Grissom observes National Suicide Awareness Month

  • Published
  • By Tech. Sgt. Jami Lancette
  • 434th ARW Public Affairs

September is National Suicide Prevention month and Grissom’s spotlight is on driving awareness and prevention into daily operations.

“Suicide awareness is not just in September, it should be acknowledged the other eleven months as well,” said Erin Michael-Jollif, 434th Air Refueling Wing director of psychological health.

“We just need to acknowledge that this has been a tough year for everyone and we need to pay attention to our military family and keep the ear to the ground all year.”

Meaningful connection to others is a valuable tool in the prevention of suicide. Airmen must be active in reaching out, both to others who may be in distress and to resources for themselves and others.

“The question becomes, how do you reach out to someone with all of the social distancing and the fact that we come from 31 different states makes it even more of a challenge,” said Michael-Jolliff. “We can use a phone to check on each other, however there’s something to be said with video calls and to being able to physically see someone’s body language and movements which could give a better indicator if they are in distress.”

Stress is a normal part life. Occasionally stressors can be overbearing and inhibit our ability to bounce back faster. For some it can even trigger a state of distress.

“Everyone has buckets of things going on in life and when you add in COVID-19 and social unrest it just adds that much more stress in their bucket making life overwhelming,” said Michael-Jolliff. “When it comes to someone not being okay and suicide becomes a thought I am sort of the last line of defense for people, so its important for loved ones and friends to pay attention each other.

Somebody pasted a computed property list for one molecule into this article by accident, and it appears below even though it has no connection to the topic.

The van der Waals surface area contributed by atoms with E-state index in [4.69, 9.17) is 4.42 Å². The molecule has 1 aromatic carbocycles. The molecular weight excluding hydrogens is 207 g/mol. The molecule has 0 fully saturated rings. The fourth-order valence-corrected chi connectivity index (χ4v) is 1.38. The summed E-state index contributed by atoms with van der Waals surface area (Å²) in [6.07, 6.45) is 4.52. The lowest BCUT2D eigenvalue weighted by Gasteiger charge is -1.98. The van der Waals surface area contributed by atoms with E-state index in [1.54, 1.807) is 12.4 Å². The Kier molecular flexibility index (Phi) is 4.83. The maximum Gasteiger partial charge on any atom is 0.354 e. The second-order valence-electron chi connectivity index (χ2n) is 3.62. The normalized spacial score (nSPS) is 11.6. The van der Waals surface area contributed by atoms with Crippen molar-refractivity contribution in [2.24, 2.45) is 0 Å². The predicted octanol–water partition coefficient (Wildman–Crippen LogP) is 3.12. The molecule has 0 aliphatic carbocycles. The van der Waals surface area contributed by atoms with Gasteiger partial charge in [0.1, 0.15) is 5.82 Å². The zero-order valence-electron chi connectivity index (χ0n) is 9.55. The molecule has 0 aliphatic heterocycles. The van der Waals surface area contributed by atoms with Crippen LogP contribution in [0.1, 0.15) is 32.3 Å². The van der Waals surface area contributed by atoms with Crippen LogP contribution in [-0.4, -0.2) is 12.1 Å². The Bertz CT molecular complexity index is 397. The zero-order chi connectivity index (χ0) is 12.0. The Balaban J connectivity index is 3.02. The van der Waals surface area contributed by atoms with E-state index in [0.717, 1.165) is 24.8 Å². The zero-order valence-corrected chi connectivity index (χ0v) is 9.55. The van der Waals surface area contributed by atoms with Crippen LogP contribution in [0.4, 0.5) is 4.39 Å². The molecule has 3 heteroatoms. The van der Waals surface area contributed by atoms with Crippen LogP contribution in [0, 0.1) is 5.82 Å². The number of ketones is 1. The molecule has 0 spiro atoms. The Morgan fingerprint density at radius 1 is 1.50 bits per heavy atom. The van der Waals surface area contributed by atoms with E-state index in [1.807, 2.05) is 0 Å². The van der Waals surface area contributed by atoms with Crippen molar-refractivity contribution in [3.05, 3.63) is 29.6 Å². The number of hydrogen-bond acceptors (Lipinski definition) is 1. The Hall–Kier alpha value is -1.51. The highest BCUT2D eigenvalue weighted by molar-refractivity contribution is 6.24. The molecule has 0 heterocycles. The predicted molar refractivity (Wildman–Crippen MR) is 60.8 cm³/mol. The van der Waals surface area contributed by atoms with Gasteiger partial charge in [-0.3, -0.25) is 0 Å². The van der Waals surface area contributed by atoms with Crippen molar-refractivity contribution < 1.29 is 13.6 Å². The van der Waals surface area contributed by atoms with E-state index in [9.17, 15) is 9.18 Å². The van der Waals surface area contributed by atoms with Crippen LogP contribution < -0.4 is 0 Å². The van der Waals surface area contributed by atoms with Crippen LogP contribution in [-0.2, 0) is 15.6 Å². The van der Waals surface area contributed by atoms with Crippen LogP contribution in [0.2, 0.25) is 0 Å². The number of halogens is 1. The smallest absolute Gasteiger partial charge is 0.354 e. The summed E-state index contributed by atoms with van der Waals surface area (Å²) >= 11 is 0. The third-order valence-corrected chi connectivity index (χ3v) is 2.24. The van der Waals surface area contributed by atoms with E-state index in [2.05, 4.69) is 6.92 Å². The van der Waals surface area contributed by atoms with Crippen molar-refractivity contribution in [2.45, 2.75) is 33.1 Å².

“It’s important for their fellow Airmen to watch for the signs and changes in behavior of one another and to make the important steps in taking care of each other,” added Michael-Jolliff.

Common signs of distress include: Mood changes, irritability and anger, difficulties sleeping and withdrawing from friends and family.

“We all have at some point have went to a dark place with our thoughts during a rougher time and had difficulty pulling our self out of that sate,” said Michael Jolliff. “That’s when its takes their family and friends to step-in.”

Whether on base or at home even in another state, Michael-Jolliff is available around the clock for Airmen in need.

“Im available 24 hours-a-day seven days-a-week,” said Michael-Jolliff. “Please don’t suffer on your own. I can get the help that Airmen need in any state that they are in, and I can find it for free.

“We offer a lot of different resources for Airmen here and it is completely confidential,” she added.

Michael-Jolliff can be reached at (765)688-4060
Airmen can also contact the Veteran’s Crisis Hotline at 1-800-273-8255

The 434th ARW is the largest KC-135R Stratotanker unit in the Air Force Reserve Command. The Citizen Airmen from the Hoosier Wing routinely deploy around the world in support of the Air Force mission.

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